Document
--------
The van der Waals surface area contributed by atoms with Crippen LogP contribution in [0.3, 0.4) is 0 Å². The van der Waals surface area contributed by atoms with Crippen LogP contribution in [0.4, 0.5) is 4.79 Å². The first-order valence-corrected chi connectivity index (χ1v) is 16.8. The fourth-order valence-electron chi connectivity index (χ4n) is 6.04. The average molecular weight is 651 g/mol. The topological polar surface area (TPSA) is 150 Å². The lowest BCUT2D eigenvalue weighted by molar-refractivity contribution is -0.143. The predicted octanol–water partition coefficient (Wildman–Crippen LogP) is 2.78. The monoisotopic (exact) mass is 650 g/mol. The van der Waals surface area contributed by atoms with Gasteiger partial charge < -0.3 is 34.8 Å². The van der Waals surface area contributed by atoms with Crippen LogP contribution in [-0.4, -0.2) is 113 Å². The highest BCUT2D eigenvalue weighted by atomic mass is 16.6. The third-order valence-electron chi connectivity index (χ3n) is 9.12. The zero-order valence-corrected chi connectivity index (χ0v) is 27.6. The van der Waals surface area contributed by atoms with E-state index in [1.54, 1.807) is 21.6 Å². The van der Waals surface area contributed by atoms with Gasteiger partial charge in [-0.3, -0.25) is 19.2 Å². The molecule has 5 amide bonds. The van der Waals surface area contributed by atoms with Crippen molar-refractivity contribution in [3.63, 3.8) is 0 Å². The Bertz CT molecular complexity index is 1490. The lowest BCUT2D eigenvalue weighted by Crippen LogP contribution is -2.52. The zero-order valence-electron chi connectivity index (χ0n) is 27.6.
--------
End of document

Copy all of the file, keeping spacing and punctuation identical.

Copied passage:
The van der Waals surface area contributed by atoms with Crippen LogP contribution in [0.3, 0.4) is 0 Å². The van der Waals surface area contributed by atoms with Crippen LogP contribution in [0.4, 0.5) is 4.79 Å². The first-order valence-corrected chi connectivity index (χ1v) is 16.8. The fourth-order valence-electron chi connectivity index (χ4n) is 6.04. The average molecular weight is 651 g/mol. The topological polar surface area (TPSA) is 150 Å². The lowest BCUT2D eigenvalue weighted by molar-refractivity contribution is -0.143. The predicted octanol–water partition coefficient (Wildman–Crippen LogP) is 2.78. The monoisotopic (exact) mass is 650 g/mol. The van der Waals surface area contributed by atoms with Gasteiger partial charge < -0.3 is 34.8 Å². The van der Waals surface area contributed by atoms with Crippen LogP contribution in [-0.4, -0.2) is 113 Å². The highest BCUT2D eigenvalue weighted by atomic mass is 16.6. The third-order valence-electron chi connectivity index (χ3n) is 9.12. The zero-order valence-corrected chi connectivity index (χ0v) is 27.6. The van der Waals surface area contributed by atoms with E-state index in [1.54, 1.807) is 21.6 Å². The van der Waals surface area contributed by atoms with Gasteiger partial charge in [-0.3, -0.25) is 19.2 Å². The molecule has 5 amide bonds. The van der Waals surface area contributed by atoms with Crippen molar-refractivity contribution in [3.63, 3.8) is 0 Å². The Bertz CT molecular complexity index is 1490. The lowest BCUT2D eigenvalue weighted by Crippen LogP contribution is -2.52. The zero-order valence-electron chi connectivity index (χ0n) is 27.6.